For many years, the gospel was broadcast throughout Liberia and into other parts of the world.  A hospital and school were added to the services provided.  Sadly, in July of 1990, the radio was silenced because of the civil war taking place in Liberia.  For fourteen years the country of Liberia was ravished by Civil war.  The radio equipment and antennas were replaced several times by SIM, the mission operating ELWA.  Eventually, it became too difficult to operate and SIM chose to withdraw from Liberia. There were, however, Liberians who did not want to see ELWA’s voice silenced forever.  They approached SIM about the possibility of Liberians reopening and managing the ministry here.  SIM agreed and ELWA was once again on the air, bringing the Good News to thousands during a time of intense conflict.  Over time, they reopened the hospital and the school and continued to operate the Services Department which provides power, water, repairs and maintenance to the ELWA campus and equipment.

Some, if not all of the leaders, stepped into positions for which they were not properly trained and as the years progress their need for mentors has become evident.  

I returned to Liberia in January of 2008 to act as the interim Deputy Director for SIM Liberia, which is now a partner with ELWA.   As I spoke with the Liberian leaders of ELWA, I discussed the need for someone to help them set up their accounting systems and mentor them in their leadership skills.  The day after we discussed the desire for someone to help them with their systems, I heard about Kreig and Karen and their need to remain in Liberia.  I approached him to see if he could help us and based on his experience from Mercy Ships, he seemed like the perfect person to meet our needs here.  To me this was a miracle that only God could bring about!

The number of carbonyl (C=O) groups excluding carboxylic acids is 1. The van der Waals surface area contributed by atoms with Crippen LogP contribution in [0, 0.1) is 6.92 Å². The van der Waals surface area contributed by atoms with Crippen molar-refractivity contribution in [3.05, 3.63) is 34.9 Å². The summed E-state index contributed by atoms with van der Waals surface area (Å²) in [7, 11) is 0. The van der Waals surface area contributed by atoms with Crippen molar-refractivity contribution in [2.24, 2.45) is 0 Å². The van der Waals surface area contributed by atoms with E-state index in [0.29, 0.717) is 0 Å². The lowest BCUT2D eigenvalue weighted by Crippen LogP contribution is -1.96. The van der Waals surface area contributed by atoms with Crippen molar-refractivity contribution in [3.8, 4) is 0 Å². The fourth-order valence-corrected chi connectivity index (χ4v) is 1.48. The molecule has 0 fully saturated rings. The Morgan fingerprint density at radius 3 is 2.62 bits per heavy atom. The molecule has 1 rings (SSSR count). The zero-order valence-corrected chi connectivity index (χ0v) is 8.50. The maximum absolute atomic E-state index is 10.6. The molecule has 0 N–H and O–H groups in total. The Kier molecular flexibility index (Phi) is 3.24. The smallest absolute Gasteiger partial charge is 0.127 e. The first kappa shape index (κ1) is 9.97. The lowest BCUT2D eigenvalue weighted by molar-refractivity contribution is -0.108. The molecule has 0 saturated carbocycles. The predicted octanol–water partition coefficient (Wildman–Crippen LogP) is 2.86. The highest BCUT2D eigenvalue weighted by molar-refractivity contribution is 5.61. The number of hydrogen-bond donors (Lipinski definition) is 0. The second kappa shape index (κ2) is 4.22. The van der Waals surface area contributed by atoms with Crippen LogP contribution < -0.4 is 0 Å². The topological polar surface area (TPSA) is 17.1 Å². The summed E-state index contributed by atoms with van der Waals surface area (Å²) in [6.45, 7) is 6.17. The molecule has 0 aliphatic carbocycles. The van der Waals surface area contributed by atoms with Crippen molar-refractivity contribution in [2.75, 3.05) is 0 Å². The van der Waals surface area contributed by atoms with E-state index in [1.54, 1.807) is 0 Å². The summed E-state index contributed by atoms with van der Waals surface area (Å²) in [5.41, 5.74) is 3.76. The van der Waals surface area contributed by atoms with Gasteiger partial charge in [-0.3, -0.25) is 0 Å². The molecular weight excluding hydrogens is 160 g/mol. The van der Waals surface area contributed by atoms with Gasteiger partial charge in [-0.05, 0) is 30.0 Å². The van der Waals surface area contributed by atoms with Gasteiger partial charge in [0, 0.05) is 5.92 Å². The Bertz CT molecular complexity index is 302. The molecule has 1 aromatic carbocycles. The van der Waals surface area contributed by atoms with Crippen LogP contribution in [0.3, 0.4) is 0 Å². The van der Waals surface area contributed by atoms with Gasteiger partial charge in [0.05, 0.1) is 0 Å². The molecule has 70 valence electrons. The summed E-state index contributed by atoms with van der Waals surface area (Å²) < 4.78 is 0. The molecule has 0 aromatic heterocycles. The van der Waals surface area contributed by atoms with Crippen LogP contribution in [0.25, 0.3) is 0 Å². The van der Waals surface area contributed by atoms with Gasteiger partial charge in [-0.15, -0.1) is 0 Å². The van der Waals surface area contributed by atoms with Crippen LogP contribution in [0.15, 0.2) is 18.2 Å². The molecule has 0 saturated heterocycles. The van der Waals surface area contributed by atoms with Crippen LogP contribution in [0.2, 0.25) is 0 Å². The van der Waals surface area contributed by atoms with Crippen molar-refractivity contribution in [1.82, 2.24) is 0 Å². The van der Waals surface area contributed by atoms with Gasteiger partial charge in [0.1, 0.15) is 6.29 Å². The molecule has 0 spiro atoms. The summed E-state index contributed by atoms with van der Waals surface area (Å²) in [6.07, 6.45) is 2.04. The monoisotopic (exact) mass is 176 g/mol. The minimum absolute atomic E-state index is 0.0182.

To make a long story short, we cannot tell you how valuable their ministry has been to ELWA.  Kreig has dedicated himself to working with the ELWA General Manager and the Comptroller to establish a centralized accounting system for the four departments.  Centralizing the financial systems will allow ELWA to be better stewards of the resources which they have been given.  This has been a huge undertaking and without Kreig’s help it would have been almost impossible for us to undertake.

So, while we wish that they could return to the States, we want to share with you that while they remain in Liberia, they are being used of the Lord in a phenomenal way. 

I just praise the Lord for sending them to SIM.

In Him.

Les Unruh
SIM Liberia Director